When a desired destination has been reached, the foot rests 21 may be caused to coact with suitable mounting blocks as in Fig. 2 and the carriage 7 may if desired be removed, whereupon the hydraulic rams may be reversely actuated to raise the auxiliary frame 12, and the screen and pugmill assembly 11 together with the upper elevator sections 31, 31 into operative position as illustrated in Figs. 2 and 3. The propelling motor 16 which may be either an internal combustion engine or any other suitable type, may be operated to revolve the drier 9, to actuate the feed conveyor 10 and the elevators 13, 14 and to operate the dusting system and other auxiliary mechanisms. After the heater 24 has been placed in operation, successive batches of aggregate may be deposited within the supply bin 8 and delivered in regulated quantities and proportions to the revolving drier 9 wherein this aggregate is thoroughly heated and mixed and has excessive dust removed, the dust being withdrawn by the dust collecting system 15 which delivers the usable fines separated from the exhaust gases into the lower portion of the dust elevator 14.
The heavier aggregates after being properly treated in the drier 9 are ultimately delivered in hot condition into the lower fixed section 26 of the elevator 13 and are conveyed upwardly and deposited upon the vibrating screen 29 mounted in the upper portion of the frame 12 where this coarser hot aggregate is separated into grades and is deposited into the storage bins 32. The operator may then deliver the screened material in desired sizes and quantities to the weighing device 33 from which it may be deposited into the pugmill'34 where regulated quantities of bitumen and the fines received from the system 15 may be added by the other elevator 14 and other ingredients may also be added to produce the desired final mixture. The resultant product may thereafter be delivered to vehicles positioned beneath the pugmill 34 and trucked away.
From the foregoing detailed description it should be apparent that the present invention provides a mobile, asphalt plant which is simple and compact in construction, readily and safely transportable, and effectively operable to produce accurately proportioned batches of mixture in rapid succession. The assemblage provides a selfcontained highly mobile mixing plant in which a single attendant has full control of every phase of plant operation at all times and can produce various types of asphalt with utmost precision. All ingredients including the bitumen may be accurately weighed or measured and the pugmill 34 stirs, blends, kneads and thoroughly mixes the ingredients so as to insure proper coating of every particle with asphalt before final delivery of the product.
The assemblage for converting the improved plant from operative condition to inactive position and vice versa is a very important part of the present invention since it enables the unit to be conveniently transported with maximum headroom clearance, while still permitting the assemblage to be quickly set-up for normal operation. The sectional elevators and the linkages associated with the elevator bucket rotor supporting shafts 43, 45 enable the bucket chains to be either slackened or distended without danger of damaging the same, and the lowering and raising of the auxiliary frame 12 with the aid of hydraulic rams effects such slackening and tensioning of the endless bucket carriers automatically and with little effort on the part of the operator.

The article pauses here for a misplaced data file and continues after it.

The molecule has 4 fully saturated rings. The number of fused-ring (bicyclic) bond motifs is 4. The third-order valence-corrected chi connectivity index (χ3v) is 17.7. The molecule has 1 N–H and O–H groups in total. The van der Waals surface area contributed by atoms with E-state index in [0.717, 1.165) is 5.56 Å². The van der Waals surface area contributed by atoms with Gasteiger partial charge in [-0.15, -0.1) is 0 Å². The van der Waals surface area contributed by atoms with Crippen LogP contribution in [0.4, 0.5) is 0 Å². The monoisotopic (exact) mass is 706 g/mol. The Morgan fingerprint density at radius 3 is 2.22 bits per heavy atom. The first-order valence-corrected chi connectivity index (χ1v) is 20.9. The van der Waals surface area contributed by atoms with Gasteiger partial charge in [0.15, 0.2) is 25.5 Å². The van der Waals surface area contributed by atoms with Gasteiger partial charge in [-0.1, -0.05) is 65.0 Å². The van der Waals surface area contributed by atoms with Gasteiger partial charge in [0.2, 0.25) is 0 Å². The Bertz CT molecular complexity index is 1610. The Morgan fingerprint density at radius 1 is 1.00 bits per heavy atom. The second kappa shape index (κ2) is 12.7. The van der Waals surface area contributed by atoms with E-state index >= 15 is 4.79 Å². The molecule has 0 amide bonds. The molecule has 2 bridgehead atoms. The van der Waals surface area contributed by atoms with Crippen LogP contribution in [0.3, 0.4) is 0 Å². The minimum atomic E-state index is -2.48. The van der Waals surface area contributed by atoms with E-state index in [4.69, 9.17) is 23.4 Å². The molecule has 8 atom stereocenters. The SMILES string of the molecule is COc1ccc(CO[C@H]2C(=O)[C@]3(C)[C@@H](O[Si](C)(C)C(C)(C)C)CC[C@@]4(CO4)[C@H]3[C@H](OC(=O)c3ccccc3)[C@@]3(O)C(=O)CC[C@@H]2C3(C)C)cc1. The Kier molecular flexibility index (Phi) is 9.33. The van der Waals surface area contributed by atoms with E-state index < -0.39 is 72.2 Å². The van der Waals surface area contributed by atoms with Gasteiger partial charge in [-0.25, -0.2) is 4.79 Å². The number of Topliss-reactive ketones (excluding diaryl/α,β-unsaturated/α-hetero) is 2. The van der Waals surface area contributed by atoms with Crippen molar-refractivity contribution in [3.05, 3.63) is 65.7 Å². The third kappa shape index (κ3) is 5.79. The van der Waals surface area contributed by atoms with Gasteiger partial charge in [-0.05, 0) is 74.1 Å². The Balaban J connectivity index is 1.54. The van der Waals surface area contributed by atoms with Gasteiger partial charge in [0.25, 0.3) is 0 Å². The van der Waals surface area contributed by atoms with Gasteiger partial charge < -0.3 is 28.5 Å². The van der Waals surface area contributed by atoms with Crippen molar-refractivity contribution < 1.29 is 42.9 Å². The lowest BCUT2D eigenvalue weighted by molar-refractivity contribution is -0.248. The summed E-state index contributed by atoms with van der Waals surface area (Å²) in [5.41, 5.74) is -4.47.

1. A mobile asphalt plant comprising, in combination, a first frame section having material processing means thereon; a second frame section having material processing means thereon; means for conveying materials between said first and said second sections; means for securing said two sections together to form a single frame unit'for transport; and means for supporting said second section in a cantilevered elevated vertical position, said last mentioned means including means for swinging said second section between its transport position and said elevated position.
2. A mobile asphalt plant comprising, in combination, a first frame section having aggregate drying means thereon; a second frame section having aggregate weighing and mixing means thereon, said second section being rigidly connectible to said first section in a horizontal positionfor forming a single low elongated transportable structure; elevator means for transferring materials between said sections, said elevator means having an upper portion foldable to a horizontal transport position; and means for simultaneously swinging said second section and said elevator upper portion between said horizontal transport position and an elevated vertical operating position, said last mentioned means adapted for supporting said second section in cantilever fashion from said first section.
3. A mobile asphalt plant comprising,a unitary transportable frame having an elongated drier mounted thereon, a charging bin for said drier carried by one end of said frame, a unit pivotally connected to the opposite end of said frame for receiving and further treating materiah delivered from said drier, a collapsible elevator having a lower portion carried on said frame and an upper portion carried by said unit for transferring said material from said drier to said unit, and means for supporting said unit in a cantilevered elevated position, said last mentioned means also adapted for swinging both said unit and said elevator upper portion between a horizontal position and said elevated position.
References Cited in the file of this patent UNITED STATES PATENTS 520,185 Harrison May 22, 1894 854,734 Haines May 28, 1907 890,021 Camp June 9, 1908 1,548,014 Hetherington July 28, 1925 2,112,326 Berner Mar. 29, 1938 2,190,044 Pollitz Feb. 13, 1940 2,298,160 Pollitz Oct. 6, 1942 2,493,898 Pollitz Jan. 10, 1950 2,706,623 Styes Apr. 19, 1955 2,766,871 Arentzen Oct. 16, 1956 2,805,052 Preeman Sept. 3, 1957 FOREIGN PATENTS 544,183 Germany Feb. 15, 1932